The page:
What about in humans? This is a question that we are trying to answer thanks to the hospital-university federation project « 1,000 days for health: care before treatment », led by the universities of Lille and Amiens, Inserm, the Jeanne de Flandre Hospital of the Lille University Hospital and coordinated by Laurent Storme. The aim is to study the exposure of children during the first 1,000 days of life and to support families in limiting the presence of toxic substances in their environment.
Other studies have already revealed the importance of the chemical environment on children, in particular those of Anne-Simone Parent in Belgium. With her team, she showed that migrant children, whether adopted or accompanying their parents, triggered early puberty when they moved to Belgium at the age of 5 or 6. It seems that the change in exposure to endocrine disruptors, very present in Africa and Asia (mainly in pesticides), explains this phenomenon. Disruptors block reproductive maturation. When their concentration decreases in the environment of children, this inhibition is lifted, and the brain initiates full puberty.
In contrast, in children born and living in Europe, these products seem to delay puberty. Their action is complex for several reasons. On the one hand, we are all exposed to different molecules, in varying doses. It’s a chemical cocktail that needs to be understood. Secondly, because of their interaction with the hormonal system, they do not act in a linear way. Their activity is described by a U‑shaped or inverted U curve. The effect seems to be maximal for low concentrations, especially during windows of vulnerability, such as « mini puberty ».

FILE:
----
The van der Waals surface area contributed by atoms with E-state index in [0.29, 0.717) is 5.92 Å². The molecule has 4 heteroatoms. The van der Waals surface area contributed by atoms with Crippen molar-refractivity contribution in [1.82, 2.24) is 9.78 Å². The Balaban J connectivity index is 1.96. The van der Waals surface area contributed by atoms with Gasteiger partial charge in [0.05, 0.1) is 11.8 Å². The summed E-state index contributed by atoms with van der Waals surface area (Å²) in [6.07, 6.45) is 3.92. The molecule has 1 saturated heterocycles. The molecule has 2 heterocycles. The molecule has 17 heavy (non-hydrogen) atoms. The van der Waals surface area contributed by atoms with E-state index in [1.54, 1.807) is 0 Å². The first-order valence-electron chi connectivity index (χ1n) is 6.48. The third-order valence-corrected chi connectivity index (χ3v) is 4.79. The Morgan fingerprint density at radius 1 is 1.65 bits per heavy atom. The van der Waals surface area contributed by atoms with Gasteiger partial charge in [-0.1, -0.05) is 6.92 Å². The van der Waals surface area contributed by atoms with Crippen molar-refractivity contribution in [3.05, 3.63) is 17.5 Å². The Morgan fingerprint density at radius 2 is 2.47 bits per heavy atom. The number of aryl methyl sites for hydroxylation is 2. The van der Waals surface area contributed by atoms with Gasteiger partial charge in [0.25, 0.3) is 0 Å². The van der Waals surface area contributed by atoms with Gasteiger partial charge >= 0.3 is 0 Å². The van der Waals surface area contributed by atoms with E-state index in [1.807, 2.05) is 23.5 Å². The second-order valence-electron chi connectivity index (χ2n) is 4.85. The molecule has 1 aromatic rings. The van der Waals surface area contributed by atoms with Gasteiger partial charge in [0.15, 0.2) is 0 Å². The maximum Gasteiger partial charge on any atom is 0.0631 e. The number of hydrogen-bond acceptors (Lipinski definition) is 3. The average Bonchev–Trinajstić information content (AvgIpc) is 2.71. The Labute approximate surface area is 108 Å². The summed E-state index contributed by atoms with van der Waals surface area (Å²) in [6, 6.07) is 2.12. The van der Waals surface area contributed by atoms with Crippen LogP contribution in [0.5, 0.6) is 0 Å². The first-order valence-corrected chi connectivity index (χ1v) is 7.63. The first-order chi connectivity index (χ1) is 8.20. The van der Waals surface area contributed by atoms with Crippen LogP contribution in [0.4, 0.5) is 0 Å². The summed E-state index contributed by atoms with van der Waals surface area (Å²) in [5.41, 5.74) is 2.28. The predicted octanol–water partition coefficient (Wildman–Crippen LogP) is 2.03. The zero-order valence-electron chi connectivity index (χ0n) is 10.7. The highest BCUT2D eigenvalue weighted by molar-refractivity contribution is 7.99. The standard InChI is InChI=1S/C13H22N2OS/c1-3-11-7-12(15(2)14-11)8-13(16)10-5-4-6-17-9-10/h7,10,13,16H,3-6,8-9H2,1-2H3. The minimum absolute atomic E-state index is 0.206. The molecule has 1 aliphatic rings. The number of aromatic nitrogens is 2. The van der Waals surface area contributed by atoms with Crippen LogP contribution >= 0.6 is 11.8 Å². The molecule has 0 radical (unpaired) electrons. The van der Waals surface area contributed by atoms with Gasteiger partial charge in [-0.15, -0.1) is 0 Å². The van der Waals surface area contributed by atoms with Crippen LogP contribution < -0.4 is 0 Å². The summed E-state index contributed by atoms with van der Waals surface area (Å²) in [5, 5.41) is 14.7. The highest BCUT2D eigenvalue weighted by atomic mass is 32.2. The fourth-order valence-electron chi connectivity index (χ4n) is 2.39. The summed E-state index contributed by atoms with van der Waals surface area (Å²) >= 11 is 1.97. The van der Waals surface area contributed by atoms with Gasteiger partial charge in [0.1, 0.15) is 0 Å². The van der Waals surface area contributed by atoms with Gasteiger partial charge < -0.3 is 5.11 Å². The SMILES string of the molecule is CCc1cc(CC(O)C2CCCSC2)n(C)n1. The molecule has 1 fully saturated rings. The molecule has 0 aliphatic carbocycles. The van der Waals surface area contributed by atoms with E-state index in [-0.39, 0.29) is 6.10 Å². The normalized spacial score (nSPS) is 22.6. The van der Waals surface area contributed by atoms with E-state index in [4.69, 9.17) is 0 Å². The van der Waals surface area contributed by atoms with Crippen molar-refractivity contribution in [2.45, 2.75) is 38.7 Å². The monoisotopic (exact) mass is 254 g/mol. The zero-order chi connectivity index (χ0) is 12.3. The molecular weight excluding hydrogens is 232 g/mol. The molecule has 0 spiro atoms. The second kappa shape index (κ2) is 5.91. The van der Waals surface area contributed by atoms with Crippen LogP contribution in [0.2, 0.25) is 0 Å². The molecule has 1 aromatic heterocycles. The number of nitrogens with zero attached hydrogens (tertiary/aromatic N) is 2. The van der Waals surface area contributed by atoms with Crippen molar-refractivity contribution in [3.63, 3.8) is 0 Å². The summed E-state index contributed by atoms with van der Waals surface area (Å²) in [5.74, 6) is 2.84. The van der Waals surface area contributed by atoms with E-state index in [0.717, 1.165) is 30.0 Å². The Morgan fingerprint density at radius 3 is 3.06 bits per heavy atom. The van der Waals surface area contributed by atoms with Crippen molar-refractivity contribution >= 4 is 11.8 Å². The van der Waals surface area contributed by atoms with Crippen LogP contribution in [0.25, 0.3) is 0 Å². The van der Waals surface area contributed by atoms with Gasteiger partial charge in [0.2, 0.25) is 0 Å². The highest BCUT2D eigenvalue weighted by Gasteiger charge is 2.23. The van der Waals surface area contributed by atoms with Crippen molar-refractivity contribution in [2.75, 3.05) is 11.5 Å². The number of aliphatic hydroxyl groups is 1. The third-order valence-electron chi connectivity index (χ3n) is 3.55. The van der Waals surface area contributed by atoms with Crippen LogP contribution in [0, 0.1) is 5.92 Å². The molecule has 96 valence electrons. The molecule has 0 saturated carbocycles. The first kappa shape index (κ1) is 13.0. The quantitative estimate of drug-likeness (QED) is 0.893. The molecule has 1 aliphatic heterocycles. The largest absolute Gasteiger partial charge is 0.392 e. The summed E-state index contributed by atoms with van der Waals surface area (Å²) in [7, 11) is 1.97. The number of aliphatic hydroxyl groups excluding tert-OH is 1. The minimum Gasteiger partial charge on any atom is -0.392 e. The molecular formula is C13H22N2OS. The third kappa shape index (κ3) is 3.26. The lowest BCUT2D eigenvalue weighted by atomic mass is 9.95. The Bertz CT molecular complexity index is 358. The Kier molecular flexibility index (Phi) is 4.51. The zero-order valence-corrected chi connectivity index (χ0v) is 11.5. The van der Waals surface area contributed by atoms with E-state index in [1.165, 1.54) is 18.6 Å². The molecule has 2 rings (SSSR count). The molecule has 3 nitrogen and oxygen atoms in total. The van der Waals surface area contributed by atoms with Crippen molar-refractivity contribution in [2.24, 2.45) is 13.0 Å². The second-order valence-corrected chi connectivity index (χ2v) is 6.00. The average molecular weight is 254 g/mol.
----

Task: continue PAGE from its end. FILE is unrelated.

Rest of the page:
Like ours, studies are underway that are difficult to conduct in a context where exposure is unavoidable, and to interpret because of the variable effects over time according to the cocktail. But we are are not limited to analysing the effects of this type of pollution on reproductive functions. As we have explained, brain maturation is closely linked to gonadal maturity. Endocrine disruptors are thus the main suspects in the autism epidemic observed in the United States. We hope that elucidating the mechanisms of action of these pollutants on the brain and development in general will help society to protect itself better.
Interview by Agnès Vernet
For more information:
- GnRH neurons recruit astrocytes in infancy to facilitate network integration and sexual maturation. Pellegrino et al., Nature Neuroscience 2021. doi: 10.1038/s41593-021–00960‑z
- Cellular and molecular features of EDC exposure: consequences for the GnRH network. Lopez-Rodriguez et al. Nature Rewiews 2021. doi: 10.1038/s41574-020–00436‑3